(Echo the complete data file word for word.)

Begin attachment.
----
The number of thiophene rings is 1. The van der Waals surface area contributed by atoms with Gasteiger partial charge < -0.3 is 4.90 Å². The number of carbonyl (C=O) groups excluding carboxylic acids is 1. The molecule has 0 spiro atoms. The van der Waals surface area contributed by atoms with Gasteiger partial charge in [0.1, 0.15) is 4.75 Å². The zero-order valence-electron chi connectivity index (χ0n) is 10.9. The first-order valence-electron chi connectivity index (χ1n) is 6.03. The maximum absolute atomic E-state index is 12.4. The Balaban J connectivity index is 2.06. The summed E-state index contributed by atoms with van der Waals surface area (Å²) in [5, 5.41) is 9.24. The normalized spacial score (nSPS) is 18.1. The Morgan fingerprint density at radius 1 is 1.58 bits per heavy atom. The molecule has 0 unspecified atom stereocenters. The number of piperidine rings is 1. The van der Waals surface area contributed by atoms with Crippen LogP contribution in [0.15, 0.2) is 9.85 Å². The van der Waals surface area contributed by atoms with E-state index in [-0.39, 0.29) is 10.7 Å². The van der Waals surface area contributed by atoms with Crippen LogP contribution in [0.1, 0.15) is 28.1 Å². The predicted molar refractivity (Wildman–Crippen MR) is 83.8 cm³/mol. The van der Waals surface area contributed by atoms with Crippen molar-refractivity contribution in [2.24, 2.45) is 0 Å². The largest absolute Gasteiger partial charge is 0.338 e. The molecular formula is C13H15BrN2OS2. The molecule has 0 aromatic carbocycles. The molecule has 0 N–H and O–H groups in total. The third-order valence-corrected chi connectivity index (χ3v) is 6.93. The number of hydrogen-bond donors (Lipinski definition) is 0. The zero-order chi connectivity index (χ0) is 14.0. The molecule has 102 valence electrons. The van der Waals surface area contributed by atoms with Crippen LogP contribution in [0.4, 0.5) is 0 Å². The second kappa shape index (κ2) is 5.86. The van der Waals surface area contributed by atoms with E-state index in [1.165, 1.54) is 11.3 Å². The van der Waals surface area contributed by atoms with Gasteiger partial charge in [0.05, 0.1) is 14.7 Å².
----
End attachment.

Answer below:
The number of thiophene rings is 1. The van der Waals surface area contributed by atoms with Gasteiger partial charge < -0.3 is 4.90 Å². The number of carbonyl (C=O) groups excluding carboxylic acids is 1. The molecule has 0 spiro atoms. The van der Waals surface area contributed by atoms with Gasteiger partial charge in [0.1, 0.15) is 4.75 Å². The zero-order valence-electron chi connectivity index (χ0n) is 10.9. The first-order valence-electron chi connectivity index (χ1n) is 6.03. The maximum absolute atomic E-state index is 12.4. The Balaban J connectivity index is 2.06. The summed E-state index contributed by atoms with van der Waals surface area (Å²) in [5, 5.41) is 9.24. The normalized spacial score (nSPS) is 18.1. The Morgan fingerprint density at radius 1 is 1.58 bits per heavy atom. The molecule has 0 unspecified atom stereocenters. The number of piperidine rings is 1. The van der Waals surface area contributed by atoms with Crippen LogP contribution in [0.15, 0.2) is 9.85 Å². The van der Waals surface area contributed by atoms with E-state index in [-0.39, 0.29) is 10.7 Å². The van der Waals surface area contributed by atoms with Crippen LogP contribution in [0.1, 0.15) is 28.1 Å². The predicted molar refractivity (Wildman–Crippen MR) is 83.8 cm³/mol. The van der Waals surface area contributed by atoms with Crippen molar-refractivity contribution in [2.24, 2.45) is 0 Å². The largest absolute Gasteiger partial charge is 0.338 e. The molecular formula is C13H15BrN2OS2. The molecule has 0 aromatic carbocycles. The molecule has 0 N–H and O–H groups in total. The third-order valence-corrected chi connectivity index (χ3v) is 6.93. The number of hydrogen-bond donors (Lipinski definition) is 0. The zero-order chi connectivity index (χ0) is 14.0. The molecule has 102 valence electrons. The van der Waals surface area contributed by atoms with Crippen LogP contribution in [0.4, 0.5) is 0 Å². The second kappa shape index (κ2) is 5.86. The van der Waals surface area contributed by atoms with E-state index in [1.165, 1.54) is 11.3 Å². The van der Waals surface area contributed by atoms with Gasteiger partial charge in [0.05, 0.1) is 14.7 Å².